SULAIMANIYAH, Iraq (AP) -- Iraq's self-ruled northern Kurdish region has resumed pumping crude oil earmarked for export through the central government's pipeline after halting it for four months over a payment dispute.
The region's Natural Resources Minister Ashti Hawrami said Wednesday the pumping started the day before, planning to reach 100,000 barrels a day in the coming two days.
In 2011, a tentative deal was reached between the two administrations to allow the Kurds to send crude to Baghdad, which then sells it. Each side takes 50 percent of the revenues. But pumping was stopped in April by the Kurds, who claimed that Baghdad failed to send them the money.
The Kurds and Baghdad are in a long-running dispute over the right to develop the region's resources.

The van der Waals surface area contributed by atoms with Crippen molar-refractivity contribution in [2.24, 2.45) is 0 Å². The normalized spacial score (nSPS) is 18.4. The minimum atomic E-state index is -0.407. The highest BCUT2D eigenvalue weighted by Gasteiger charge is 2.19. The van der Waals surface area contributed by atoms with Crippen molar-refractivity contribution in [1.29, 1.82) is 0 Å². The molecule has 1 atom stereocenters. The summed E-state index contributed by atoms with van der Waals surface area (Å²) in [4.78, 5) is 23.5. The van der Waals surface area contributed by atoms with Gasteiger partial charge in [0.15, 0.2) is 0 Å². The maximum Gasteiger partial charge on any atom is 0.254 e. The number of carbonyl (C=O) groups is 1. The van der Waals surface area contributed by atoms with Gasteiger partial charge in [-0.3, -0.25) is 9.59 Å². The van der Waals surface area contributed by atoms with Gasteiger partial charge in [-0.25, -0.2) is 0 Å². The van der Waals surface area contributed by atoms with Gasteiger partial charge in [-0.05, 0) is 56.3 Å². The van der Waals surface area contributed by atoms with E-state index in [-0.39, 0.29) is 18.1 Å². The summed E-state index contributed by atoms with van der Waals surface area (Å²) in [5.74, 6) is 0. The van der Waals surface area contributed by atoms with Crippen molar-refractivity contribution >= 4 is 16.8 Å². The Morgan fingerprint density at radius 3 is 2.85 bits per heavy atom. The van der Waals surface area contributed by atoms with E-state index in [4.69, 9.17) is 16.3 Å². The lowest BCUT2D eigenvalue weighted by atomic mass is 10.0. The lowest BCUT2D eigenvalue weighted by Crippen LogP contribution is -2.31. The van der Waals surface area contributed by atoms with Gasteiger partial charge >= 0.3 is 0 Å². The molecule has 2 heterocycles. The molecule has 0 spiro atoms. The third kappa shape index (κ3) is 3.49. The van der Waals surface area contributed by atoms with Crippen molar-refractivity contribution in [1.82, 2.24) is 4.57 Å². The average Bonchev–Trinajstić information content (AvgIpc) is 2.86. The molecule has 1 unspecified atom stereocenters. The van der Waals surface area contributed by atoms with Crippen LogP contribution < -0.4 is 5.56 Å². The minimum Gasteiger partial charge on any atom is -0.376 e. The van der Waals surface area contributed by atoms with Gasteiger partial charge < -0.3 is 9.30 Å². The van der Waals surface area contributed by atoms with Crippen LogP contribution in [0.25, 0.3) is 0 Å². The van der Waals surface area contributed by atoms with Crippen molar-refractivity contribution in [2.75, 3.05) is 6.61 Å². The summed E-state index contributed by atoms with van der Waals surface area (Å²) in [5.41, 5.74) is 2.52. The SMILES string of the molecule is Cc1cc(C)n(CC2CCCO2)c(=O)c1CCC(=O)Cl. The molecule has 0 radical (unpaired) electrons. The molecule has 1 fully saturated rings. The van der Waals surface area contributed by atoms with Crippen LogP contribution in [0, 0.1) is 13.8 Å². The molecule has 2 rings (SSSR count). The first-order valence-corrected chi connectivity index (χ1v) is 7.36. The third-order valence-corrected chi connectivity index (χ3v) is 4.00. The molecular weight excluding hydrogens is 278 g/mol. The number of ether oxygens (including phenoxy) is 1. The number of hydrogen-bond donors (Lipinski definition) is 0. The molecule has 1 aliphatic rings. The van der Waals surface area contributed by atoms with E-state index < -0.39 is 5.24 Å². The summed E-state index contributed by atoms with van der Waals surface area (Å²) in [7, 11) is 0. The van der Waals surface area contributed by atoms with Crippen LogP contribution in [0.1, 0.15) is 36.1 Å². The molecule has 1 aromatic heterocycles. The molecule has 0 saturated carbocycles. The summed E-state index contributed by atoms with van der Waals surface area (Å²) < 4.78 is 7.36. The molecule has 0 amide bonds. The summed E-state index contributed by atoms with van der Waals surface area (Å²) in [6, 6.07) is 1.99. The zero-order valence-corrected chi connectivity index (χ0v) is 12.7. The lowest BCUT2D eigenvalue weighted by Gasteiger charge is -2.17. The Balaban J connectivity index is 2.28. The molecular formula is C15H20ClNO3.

Also Wednesday, Iraqi Oil Ministry spokesman Assem Jihad said Iraq was resuming shipments of oil to Turkey's Mediterranean port of Ceyhan at an average rate slightly above 350,000 barrels per day.
An explosion Monday in Turkey forced authorities to shut down a pipeline carrying Iraqi oil to global markets. It was the second such incident in two weeks. Turkish media reports said Kurdish rebels caused the blast.